I don't know much else about The Lanes, other than that by applying Holmesian deductive reasoning I'm going to hazard a guess that they met at university, and that they've taken their name from an area of Norwich. Who knows if I'm right? Either way, I quite like this song, even though there's a moment around 2:34 that is crying out for a better producer, in my view. Anyway, see what you think...

Wednesday 3 November 2021

Music Assembly: La Mamma Morta

This might be the last Music Assembly post I do for a while, as my blog stats tell me they're not very popular, and they generate very little discussion in the comments. Not that blogging is a popularity contest (I'd be last if it was) but, you know. Anyway, here goes.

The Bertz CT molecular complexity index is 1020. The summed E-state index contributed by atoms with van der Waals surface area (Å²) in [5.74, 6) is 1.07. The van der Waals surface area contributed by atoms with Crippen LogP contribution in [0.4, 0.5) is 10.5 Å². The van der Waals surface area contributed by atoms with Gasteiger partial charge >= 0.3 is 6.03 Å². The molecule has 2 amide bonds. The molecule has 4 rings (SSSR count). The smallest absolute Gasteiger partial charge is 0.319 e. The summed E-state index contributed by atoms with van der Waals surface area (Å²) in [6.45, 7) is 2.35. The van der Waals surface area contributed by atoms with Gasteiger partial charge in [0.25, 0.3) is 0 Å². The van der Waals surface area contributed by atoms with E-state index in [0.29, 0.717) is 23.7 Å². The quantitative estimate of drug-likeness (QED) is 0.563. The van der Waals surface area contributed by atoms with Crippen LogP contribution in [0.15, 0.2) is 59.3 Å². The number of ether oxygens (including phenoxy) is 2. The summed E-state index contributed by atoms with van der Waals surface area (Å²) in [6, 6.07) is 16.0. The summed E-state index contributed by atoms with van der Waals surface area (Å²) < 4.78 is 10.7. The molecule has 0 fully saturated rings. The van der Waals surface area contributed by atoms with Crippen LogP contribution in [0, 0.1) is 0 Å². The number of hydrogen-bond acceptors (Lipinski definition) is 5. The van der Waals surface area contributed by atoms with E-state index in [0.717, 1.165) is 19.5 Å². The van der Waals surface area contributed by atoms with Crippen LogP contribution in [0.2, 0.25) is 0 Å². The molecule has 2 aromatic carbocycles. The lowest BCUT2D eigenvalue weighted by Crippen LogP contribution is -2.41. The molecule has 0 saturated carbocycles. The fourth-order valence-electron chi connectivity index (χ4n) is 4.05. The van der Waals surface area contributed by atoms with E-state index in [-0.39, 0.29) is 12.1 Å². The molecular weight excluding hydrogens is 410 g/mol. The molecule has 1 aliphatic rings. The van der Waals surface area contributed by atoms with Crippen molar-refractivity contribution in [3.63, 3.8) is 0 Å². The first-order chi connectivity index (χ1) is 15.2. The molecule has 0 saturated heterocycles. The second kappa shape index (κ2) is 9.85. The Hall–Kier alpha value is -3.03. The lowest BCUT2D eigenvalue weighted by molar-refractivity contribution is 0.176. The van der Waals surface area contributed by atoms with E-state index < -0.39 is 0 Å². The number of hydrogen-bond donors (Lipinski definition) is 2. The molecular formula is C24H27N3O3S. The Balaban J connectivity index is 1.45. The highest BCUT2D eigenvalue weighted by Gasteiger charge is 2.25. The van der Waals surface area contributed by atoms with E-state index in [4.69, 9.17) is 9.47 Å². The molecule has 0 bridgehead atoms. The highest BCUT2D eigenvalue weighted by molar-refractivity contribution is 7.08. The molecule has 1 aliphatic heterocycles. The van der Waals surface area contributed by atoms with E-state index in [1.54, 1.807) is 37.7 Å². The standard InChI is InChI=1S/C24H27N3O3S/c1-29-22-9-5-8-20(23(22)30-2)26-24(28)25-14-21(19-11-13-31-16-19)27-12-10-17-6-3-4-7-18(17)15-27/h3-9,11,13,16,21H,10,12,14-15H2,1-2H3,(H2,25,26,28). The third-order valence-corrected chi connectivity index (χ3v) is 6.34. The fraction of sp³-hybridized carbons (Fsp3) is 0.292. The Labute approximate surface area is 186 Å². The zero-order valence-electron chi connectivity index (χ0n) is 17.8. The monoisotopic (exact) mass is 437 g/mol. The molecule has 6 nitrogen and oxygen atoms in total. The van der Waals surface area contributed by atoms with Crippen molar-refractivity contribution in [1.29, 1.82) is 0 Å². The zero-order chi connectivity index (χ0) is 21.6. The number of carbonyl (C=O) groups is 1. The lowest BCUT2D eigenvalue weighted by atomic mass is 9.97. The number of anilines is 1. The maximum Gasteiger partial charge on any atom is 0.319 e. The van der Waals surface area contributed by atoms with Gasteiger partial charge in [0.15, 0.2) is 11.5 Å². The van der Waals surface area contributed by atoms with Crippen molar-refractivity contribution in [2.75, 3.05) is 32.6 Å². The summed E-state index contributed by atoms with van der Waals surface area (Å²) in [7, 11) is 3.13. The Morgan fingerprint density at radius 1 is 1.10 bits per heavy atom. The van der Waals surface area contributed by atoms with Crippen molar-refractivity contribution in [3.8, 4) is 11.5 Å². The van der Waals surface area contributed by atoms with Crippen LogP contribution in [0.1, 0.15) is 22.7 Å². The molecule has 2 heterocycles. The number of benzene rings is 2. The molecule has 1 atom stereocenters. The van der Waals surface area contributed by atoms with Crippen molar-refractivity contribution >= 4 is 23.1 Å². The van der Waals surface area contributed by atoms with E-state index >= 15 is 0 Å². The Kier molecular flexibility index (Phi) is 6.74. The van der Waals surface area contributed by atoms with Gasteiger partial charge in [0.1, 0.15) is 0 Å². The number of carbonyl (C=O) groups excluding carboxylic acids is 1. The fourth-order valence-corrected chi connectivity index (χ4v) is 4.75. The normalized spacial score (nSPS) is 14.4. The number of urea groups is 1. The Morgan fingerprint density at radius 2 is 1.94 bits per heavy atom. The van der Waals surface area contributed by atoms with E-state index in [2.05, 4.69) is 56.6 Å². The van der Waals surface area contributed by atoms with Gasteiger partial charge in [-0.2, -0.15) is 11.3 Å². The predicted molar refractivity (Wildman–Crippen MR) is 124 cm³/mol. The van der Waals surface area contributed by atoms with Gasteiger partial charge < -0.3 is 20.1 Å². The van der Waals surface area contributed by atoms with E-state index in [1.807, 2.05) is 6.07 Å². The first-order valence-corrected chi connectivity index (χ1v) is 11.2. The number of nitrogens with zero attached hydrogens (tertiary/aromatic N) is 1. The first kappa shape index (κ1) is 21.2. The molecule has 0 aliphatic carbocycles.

I've mentioned Philadelphia here before, Jonathan Demme's 1993 response to the AIDS crisis. And you all know the story, don't you: when a man with HIV (Tom Hanks, as Andy) is fired by his law firm because of his condition, he hires a homophobic small time lawyer (Denzel Washington, as Joe) as the only willing advocate for a wrongful dismissal suit. It scooped an Oscar for Hanks, and another for Bruce Springsteen's title song.